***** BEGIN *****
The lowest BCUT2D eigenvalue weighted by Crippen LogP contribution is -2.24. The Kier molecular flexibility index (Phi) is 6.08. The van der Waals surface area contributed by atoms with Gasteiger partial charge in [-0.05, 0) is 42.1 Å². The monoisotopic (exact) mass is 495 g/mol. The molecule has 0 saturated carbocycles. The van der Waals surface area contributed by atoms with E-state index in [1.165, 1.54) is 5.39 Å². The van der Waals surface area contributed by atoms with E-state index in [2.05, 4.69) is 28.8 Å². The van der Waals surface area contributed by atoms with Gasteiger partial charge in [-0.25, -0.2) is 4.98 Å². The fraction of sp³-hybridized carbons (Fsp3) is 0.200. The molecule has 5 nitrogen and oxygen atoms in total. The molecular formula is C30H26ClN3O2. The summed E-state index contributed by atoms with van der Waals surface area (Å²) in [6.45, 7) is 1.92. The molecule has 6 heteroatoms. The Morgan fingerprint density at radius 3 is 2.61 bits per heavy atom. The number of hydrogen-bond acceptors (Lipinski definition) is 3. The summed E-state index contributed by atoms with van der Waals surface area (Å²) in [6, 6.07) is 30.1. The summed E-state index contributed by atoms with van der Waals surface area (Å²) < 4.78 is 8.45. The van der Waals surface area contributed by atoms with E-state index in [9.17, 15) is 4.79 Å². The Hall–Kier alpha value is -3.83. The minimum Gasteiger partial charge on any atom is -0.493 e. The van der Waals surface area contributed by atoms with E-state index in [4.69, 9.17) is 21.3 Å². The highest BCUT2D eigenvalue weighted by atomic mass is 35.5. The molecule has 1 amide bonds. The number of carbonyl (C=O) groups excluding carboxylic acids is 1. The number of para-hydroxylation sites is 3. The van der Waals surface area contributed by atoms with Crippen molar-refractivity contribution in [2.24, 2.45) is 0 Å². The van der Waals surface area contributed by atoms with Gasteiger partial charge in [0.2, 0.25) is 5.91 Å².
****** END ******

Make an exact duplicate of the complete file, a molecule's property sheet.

The lowest BCUT2D eigenvalue weighted by Crippen LogP contribution is -2.24. The Kier molecular flexibility index (Phi) is 6.08. The van der Waals surface area contributed by atoms with Gasteiger partial charge in [-0.05, 0) is 42.1 Å². The monoisotopic (exact) mass is 495 g/mol. The molecule has 0 saturated carbocycles. The van der Waals surface area contributed by atoms with E-state index in [1.165, 1.54) is 5.39 Å². The van der Waals surface area contributed by atoms with E-state index in [2.05, 4.69) is 28.8 Å². The van der Waals surface area contributed by atoms with Gasteiger partial charge in [-0.25, -0.2) is 4.98 Å². The fraction of sp³-hybridized carbons (Fsp3) is 0.200. The molecule has 5 nitrogen and oxygen atoms in total. The molecular formula is C30H26ClN3O2. The summed E-state index contributed by atoms with van der Waals surface area (Å²) in [6.45, 7) is 1.92. The molecule has 6 heteroatoms. The Morgan fingerprint density at radius 3 is 2.61 bits per heavy atom. The number of hydrogen-bond acceptors (Lipinski definition) is 3. The summed E-state index contributed by atoms with van der Waals surface area (Å²) in [6, 6.07) is 30.1. The summed E-state index contributed by atoms with van der Waals surface area (Å²) < 4.78 is 8.45. The van der Waals surface area contributed by atoms with E-state index in [9.17, 15) is 4.79 Å². The Hall–Kier alpha value is -3.83. The minimum Gasteiger partial charge on any atom is -0.493 e. The van der Waals surface area contributed by atoms with E-state index in [4.69, 9.17) is 21.3 Å². The highest BCUT2D eigenvalue weighted by atomic mass is 35.5. The molecule has 1 amide bonds. The number of carbonyl (C=O) groups excluding carboxylic acids is 1. The number of para-hydroxylation sites is 3. The van der Waals surface area contributed by atoms with Crippen molar-refractivity contribution in [2.24, 2.45) is 0 Å². The van der Waals surface area contributed by atoms with Gasteiger partial charge in [0.2, 0.25) is 5.91 Å².